Indoor air pollution, due to household solid fuel use, is responsible for a significant burden of disease in developing countries. Fuel choice is often associated with household income. However, many other socio-economic and environmental factors also influence the choice of fuel and the resultant indoor air pollution exposure.
Millions of people use coal, and others solid fuels as a cooking fuel. These fuels are generally used in different inefficient stoves made of either stones, mud or a metal sheet without a chimney or smoke hood. The resulting smoke contains a range of pollutants, the concentrations of which are often significantly higher than those outdoors, even in the most polluted cities.
Among those who are exposed to these higher levels of air pollutants are women and young children. Smoke, in the indoor environment, is associated with pneumonia and other acute lower respiratory infections among children under 5 years of age, and chronic obstructive pulmonary disease and lung cancer among adults. According to The World Health Organisation millions of people die every year from the resultant smoke from household solid fuel use.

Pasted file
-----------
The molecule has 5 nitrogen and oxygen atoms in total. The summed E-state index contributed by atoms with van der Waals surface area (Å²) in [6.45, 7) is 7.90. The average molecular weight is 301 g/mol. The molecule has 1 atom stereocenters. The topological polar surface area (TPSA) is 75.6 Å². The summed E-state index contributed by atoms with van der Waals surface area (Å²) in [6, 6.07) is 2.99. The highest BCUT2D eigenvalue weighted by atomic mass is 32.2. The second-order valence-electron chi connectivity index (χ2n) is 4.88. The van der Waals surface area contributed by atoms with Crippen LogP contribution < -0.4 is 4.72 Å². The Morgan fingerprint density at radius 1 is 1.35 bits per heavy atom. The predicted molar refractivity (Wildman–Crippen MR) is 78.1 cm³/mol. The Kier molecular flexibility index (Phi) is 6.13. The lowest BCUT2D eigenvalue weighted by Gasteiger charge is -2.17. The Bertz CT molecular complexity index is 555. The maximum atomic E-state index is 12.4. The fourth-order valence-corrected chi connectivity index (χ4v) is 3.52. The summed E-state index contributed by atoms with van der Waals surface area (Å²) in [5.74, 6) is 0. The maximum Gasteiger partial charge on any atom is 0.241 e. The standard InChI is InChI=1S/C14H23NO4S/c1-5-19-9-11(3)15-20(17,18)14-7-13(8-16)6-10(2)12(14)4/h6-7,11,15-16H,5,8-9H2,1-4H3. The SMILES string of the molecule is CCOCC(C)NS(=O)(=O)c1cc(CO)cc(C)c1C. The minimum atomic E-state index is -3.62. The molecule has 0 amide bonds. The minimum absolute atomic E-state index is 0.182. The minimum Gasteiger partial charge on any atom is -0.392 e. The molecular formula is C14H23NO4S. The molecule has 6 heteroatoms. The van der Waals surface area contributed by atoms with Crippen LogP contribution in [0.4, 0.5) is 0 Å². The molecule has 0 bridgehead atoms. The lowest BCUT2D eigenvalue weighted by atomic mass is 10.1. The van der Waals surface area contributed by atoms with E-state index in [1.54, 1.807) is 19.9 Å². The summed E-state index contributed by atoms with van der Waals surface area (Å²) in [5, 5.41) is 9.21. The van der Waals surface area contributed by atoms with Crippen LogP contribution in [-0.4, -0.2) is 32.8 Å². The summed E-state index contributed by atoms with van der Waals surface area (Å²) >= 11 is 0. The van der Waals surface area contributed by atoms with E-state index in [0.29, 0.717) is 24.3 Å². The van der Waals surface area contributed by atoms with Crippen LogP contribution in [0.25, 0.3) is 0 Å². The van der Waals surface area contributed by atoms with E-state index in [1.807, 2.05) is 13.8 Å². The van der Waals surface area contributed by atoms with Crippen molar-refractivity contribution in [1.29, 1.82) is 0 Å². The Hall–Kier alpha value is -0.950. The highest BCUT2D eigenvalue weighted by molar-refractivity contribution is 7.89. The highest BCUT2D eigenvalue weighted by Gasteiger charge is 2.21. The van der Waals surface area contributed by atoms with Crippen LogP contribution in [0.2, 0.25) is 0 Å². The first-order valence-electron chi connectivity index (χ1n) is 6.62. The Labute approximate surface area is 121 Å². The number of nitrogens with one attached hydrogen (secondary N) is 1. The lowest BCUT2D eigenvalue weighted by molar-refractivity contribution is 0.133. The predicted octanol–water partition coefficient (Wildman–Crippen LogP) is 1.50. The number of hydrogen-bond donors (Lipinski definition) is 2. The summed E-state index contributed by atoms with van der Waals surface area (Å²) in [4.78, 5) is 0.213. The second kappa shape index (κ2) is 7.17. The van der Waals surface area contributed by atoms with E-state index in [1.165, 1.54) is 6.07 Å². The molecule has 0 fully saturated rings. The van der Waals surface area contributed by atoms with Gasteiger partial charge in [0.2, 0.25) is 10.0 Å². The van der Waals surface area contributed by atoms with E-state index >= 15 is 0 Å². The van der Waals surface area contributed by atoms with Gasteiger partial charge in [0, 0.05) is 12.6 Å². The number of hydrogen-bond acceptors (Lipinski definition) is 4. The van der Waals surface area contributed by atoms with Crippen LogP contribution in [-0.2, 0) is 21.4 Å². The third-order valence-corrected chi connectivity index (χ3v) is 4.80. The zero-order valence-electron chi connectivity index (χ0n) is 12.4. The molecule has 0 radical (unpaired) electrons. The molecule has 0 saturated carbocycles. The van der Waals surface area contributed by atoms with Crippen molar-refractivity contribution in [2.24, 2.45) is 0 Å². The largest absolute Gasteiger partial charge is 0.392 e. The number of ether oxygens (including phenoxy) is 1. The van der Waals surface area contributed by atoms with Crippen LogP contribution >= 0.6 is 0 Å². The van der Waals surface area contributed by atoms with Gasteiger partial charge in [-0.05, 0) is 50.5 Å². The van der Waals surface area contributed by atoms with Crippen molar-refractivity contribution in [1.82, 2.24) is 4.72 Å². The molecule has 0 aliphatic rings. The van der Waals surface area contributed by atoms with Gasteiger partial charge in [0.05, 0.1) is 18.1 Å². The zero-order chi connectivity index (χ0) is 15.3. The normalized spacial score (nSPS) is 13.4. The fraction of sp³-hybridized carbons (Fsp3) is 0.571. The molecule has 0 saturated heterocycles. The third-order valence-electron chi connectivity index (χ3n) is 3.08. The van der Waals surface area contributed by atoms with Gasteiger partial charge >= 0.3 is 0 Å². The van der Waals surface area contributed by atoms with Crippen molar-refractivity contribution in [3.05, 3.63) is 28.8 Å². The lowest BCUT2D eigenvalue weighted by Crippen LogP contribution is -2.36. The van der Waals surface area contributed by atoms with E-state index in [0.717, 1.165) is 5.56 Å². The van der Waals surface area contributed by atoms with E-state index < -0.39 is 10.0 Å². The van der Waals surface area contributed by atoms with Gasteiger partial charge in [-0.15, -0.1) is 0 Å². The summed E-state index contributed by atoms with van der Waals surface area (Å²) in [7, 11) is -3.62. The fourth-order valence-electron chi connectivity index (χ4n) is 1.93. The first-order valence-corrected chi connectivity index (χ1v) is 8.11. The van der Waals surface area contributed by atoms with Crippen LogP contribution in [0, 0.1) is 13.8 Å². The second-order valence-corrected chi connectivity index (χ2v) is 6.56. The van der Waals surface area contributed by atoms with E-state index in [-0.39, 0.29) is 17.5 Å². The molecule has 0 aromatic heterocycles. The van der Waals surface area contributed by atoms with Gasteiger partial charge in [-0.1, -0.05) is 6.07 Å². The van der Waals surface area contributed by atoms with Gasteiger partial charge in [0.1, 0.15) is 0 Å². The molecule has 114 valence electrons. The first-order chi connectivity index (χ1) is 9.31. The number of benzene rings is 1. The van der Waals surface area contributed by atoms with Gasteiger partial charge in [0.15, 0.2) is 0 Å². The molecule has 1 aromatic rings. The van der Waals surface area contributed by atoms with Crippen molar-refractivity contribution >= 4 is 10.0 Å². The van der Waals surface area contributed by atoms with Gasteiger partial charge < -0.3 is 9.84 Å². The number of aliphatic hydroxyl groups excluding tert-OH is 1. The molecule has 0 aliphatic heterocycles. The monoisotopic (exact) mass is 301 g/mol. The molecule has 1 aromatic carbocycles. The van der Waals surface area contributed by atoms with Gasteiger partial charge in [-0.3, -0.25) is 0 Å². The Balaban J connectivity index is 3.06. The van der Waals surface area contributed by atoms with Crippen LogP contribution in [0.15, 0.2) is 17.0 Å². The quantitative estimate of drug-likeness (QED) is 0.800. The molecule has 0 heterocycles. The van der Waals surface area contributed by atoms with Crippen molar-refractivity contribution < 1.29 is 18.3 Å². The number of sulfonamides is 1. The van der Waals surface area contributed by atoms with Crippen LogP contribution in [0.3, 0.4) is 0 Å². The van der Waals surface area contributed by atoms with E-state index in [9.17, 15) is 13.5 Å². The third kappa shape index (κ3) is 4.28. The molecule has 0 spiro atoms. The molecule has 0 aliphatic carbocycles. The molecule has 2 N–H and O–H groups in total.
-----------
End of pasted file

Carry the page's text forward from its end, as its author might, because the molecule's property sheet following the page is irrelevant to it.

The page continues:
Switching from traditional solid fuels, such as wood or charcoal to modern fuels can bring about the largest reduction in exposure to indoor air pollution. Modern alternatives include non-solid fuels like kerosene, biogas, natural gas and LPG. Among these LPG, remains the best option due to its large reserves, minimal environmental impacts and affordability.
This last criterions is the driving factor for LPG adoption in the developing world. In the past, LPG prices were linked to oil prices because it is a by product of oil production. However, with the recent rise in natural gas production, this correlation with oil prices will be reduced, as LPG is also a by-product of production of natural gas.
Cooking with LPG results in improved indoor air quality as it is a clean burning fuel that provides smoke free indoor cooking.